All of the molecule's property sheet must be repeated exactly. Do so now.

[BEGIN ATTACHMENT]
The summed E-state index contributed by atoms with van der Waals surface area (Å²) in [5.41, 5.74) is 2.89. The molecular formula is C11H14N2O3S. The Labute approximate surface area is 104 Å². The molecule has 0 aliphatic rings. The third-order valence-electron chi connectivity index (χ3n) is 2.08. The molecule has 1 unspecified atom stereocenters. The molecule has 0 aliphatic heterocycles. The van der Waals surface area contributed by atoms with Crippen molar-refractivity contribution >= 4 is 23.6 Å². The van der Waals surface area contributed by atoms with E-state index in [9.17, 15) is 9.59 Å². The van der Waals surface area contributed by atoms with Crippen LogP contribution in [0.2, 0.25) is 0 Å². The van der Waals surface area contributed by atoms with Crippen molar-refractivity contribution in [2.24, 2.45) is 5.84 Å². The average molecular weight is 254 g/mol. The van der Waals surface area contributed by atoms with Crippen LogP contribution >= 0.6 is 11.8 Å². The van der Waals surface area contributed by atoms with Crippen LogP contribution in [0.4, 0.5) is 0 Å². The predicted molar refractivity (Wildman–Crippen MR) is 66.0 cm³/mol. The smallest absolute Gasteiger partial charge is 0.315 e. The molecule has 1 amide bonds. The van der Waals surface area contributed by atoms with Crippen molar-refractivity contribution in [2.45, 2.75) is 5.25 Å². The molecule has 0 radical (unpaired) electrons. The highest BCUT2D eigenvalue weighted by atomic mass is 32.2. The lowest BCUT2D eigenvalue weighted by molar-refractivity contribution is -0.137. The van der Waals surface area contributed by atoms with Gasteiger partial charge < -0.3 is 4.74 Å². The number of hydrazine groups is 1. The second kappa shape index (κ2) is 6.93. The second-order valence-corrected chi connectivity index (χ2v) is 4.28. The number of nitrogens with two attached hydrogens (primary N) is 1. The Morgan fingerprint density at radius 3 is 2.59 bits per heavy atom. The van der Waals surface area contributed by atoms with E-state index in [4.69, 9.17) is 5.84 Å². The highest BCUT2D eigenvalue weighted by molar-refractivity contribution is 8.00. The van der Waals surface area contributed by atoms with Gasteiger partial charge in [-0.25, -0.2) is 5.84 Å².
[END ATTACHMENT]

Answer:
The summed E-state index contributed by atoms with van der Waals surface area (Å²) in [5.41, 5.74) is 2.89. The molecular formula is C11H14N2O3S. The Labute approximate surface area is 104 Å². The molecule has 0 aliphatic rings. The third-order valence-electron chi connectivity index (χ3n) is 2.08. The molecule has 1 unspecified atom stereocenters. The molecule has 0 aliphatic heterocycles. The van der Waals surface area contributed by atoms with Crippen molar-refractivity contribution >= 4 is 23.6 Å². The van der Waals surface area contributed by atoms with E-state index in [9.17, 15) is 9.59 Å². The van der Waals surface area contributed by atoms with Crippen LogP contribution in [0.2, 0.25) is 0 Å². The van der Waals surface area contributed by atoms with Crippen molar-refractivity contribution in [2.24, 2.45) is 5.84 Å². The average molecular weight is 254 g/mol. The van der Waals surface area contributed by atoms with Crippen LogP contribution >= 0.6 is 11.8 Å². The van der Waals surface area contributed by atoms with Crippen LogP contribution in [0.4, 0.5) is 0 Å². The predicted molar refractivity (Wildman–Crippen MR) is 66.0 cm³/mol. The smallest absolute Gasteiger partial charge is 0.315 e. The molecule has 1 amide bonds. The van der Waals surface area contributed by atoms with Crippen molar-refractivity contribution in [2.45, 2.75) is 5.25 Å². The molecule has 0 radical (unpaired) electrons. The highest BCUT2D eigenvalue weighted by atomic mass is 32.2. The lowest BCUT2D eigenvalue weighted by molar-refractivity contribution is -0.137. The van der Waals surface area contributed by atoms with Gasteiger partial charge < -0.3 is 4.74 Å². The number of hydrazine groups is 1. The second kappa shape index (κ2) is 6.93. The second-order valence-corrected chi connectivity index (χ2v) is 4.28. The number of nitrogens with two attached hydrogens (primary N) is 1. The Morgan fingerprint density at radius 3 is 2.59 bits per heavy atom. The van der Waals surface area contributed by atoms with E-state index in [4.69, 9.17) is 5.84 Å². The highest BCUT2D eigenvalue weighted by molar-refractivity contribution is 8.00. The van der Waals surface area contributed by atoms with Gasteiger partial charge in [-0.25, -0.2) is 5.84 Å².